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Research may lead to baldness remedies

WASHINGTON -- Mice with deep skin wounds can grow new hair, scientists said yesterday in a finding that offers hope for a baldness remedy for humans.

The mice regenerated hair at the site of the wound via molecular processes similar to those used in embryonic development, according to the research, published in the journal Nature.

The findings show mammals possess greater regenerative abilities than commonly believed. While some amphibians can regenerate limbs and some reptiles can regenerate tails, regeneration in mammals is far more limited.

Dr. George Cotsarelis, a dermatology professor at the University of Pennsylvania School of Medicine in Philadelphia who led the study, said the findings dispel the dogma that hair loss is permanent in people and other mammals.

Cotsarelis said the findings could pave the way for remedies for male-pattern baldness and other types of hair loss. He said the idea would be to apply compounds to get epidermal cells to turn into hair follicles.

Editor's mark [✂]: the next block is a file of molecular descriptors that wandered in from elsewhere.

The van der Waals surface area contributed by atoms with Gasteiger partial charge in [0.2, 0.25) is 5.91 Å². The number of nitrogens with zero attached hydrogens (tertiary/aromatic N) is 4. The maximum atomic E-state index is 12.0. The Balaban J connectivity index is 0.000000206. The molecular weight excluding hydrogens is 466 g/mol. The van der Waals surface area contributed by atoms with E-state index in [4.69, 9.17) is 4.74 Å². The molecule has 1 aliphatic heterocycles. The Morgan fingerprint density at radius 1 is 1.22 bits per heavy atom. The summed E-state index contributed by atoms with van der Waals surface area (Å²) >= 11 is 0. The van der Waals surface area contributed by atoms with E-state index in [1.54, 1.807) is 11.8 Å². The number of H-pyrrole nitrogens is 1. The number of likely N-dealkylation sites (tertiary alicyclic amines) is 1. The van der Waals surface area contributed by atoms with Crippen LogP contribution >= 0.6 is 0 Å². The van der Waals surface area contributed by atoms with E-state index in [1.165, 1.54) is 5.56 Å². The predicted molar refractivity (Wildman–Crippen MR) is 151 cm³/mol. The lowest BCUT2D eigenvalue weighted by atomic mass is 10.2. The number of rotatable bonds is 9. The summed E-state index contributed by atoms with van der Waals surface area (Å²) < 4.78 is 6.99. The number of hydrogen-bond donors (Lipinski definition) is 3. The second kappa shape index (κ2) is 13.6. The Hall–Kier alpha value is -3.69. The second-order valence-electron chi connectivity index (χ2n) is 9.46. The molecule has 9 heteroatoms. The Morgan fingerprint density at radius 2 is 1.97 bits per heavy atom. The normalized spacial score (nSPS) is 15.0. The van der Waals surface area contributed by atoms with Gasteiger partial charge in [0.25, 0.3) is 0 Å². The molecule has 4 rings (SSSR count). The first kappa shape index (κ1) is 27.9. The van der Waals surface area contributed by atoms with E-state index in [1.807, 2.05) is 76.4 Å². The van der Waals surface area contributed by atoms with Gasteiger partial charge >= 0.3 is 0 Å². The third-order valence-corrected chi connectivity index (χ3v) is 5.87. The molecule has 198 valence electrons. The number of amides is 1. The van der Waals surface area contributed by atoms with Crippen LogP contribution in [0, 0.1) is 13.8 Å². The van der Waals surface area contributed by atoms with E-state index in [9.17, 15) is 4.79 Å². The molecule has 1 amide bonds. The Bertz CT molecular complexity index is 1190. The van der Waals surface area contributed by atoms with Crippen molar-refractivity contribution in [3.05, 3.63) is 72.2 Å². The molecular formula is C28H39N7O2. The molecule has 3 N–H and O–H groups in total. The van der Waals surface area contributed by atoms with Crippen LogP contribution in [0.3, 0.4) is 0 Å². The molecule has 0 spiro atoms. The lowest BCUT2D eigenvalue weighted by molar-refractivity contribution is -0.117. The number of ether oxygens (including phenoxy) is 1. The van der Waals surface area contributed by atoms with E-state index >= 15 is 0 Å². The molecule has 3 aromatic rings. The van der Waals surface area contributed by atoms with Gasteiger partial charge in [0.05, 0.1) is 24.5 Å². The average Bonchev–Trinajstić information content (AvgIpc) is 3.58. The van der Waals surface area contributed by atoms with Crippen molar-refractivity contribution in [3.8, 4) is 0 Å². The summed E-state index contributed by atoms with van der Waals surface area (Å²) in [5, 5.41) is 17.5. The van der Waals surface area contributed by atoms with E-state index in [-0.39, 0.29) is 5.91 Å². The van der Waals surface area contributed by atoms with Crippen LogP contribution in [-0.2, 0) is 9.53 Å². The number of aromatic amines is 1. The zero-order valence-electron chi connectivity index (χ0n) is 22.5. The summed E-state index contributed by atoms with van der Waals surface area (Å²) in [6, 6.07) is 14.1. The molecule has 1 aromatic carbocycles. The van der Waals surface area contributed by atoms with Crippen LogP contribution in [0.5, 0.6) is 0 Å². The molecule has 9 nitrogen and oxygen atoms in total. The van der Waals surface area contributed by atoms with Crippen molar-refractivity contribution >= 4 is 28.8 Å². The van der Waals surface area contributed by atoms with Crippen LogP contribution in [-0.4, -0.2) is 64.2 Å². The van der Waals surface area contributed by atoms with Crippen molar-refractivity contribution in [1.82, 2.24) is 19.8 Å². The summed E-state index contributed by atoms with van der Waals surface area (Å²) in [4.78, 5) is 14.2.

The regenerated follicles functioned normally, cycling through the various stages of hair growth, and the hair was indistinguishable from neighboring hair with a key exception -- it lacked pigmentation and was white.

The otherwise brown-haired mice had patches of white hair marking the site of the wound.

Cotsarelis said the white-hair issue may not materialize in any baldness remedy in people because the human pigmentation system differs from that in mice.

The researchers also found a way to amplify the natural regeneration process, causing mice to grow twice as many new hairs by giving the skin a specific molecular signal.

Cotsarelis said it probably would be more than five years before a treatment for baldness was possible.

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